The U.S. government needs to better regulate unmanned drones before a drone collision brings down a commercial airliner.
A new report on drone sightings and close encounters with aircraft finds that the proliferation of drones is quickly creating an unsafe environment in the air above U.S. airports.
The Center for the Study of the Drone at Bard College collected data from 931 incidents involving drones and manned aircraft in U.S. airspace from Dec. 17, 2013, to Sept. 12, 2015. A close encounter is defined by the Federal Aviation Administration (FAA) as a near collision.
The result of its analysis should trouble American flyers; 327 close encounters took place over 22 months, with 28 encounters that forced an aircraft to change its course to avoid hitting a drone.
“Our findings indicate that incidents largely occur in areas where manned air traffic density is high and where drone use is prohibited,” reads the report. “The locations with the highest number of incidents were large metropolitan areas. Two-thirds of incidents happened between 10 a.m. and 6 p.m., local time.”
A visual breakdown of the data shows a steep increase in incidents that coincides with an overall increase in the popularity of drone use in the U.S.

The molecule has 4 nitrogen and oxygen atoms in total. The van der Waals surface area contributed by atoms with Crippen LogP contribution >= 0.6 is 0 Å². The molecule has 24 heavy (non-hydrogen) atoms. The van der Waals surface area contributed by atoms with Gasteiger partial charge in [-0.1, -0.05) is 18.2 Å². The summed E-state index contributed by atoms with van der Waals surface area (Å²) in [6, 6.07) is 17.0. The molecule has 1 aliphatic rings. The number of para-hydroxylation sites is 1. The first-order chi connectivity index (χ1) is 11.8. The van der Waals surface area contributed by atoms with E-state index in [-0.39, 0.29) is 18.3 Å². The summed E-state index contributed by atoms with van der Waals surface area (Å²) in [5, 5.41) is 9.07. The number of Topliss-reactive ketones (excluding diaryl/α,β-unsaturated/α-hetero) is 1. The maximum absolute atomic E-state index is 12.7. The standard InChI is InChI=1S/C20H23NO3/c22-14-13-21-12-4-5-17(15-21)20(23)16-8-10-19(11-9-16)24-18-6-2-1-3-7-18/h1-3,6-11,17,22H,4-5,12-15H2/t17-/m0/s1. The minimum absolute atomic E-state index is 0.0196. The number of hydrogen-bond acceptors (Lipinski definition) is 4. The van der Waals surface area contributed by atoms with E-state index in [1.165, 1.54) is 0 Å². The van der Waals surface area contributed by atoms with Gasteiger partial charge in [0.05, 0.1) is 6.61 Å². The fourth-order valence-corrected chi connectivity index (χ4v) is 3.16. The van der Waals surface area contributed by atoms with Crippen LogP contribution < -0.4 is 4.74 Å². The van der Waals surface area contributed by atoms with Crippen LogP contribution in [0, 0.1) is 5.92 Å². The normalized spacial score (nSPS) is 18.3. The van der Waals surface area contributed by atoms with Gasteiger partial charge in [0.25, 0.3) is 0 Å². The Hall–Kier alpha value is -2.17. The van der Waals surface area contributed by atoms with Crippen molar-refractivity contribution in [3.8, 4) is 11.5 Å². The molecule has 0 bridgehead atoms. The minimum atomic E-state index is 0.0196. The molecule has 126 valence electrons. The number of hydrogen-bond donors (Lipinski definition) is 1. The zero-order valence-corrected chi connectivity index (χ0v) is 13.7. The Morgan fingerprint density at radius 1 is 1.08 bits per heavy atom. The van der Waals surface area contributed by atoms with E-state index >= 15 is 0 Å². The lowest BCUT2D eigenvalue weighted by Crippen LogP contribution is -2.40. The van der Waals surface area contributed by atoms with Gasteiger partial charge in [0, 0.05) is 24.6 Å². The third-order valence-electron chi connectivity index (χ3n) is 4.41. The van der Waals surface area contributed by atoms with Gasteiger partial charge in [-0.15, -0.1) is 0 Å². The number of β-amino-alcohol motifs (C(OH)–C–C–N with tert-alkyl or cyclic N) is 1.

The cities with the most reported incidents are New York (86), Los Angeles (39), Miami (24), Chicago (20) and Boston (20). All of the top ten cities were metropolitan areas with more than 200,000 residents.
While an aircraft has yet to hit a drone, no one is sure of what would actually happen if a collision takes place.
“With sufficient speed, bird strikes have been known to penetrate the cockpit,” says the report. “It is entirely possible, then, that a drone could also break through into a cockpit, potentially causing serious harm to the pilots or other occupants… While the FAA has not yet announced officially when it will begin to require engine manufacturers to conduct drone ingestion tests, it has unofficially acknowledged that it is working on the issue.”
Finally, the report suggests a few solutions to the proliferation of drone usage in prohibited areas around airports. The FAA is currently working to put more detailed drone regulations into place, but has been working on the problem for more than three years.
Software-based geofencing could keep drones from operating in specific locations around airports. Sense-and-avoid technology can help unmanned drones automatically avoid aircraft, while a drone traffic management could be instituted to track all unmanned drones.
“Preventing the kinds of incidents that could potentially pose a threat to public safety will likely involve a combination of approaches, and will most definitely depend upon the collaboration of a multitude of stakeholders,” concludes the report.
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Photo credit: An unmanned drone hovers over San Francisco in March 2015. Todd Lappin / Flickr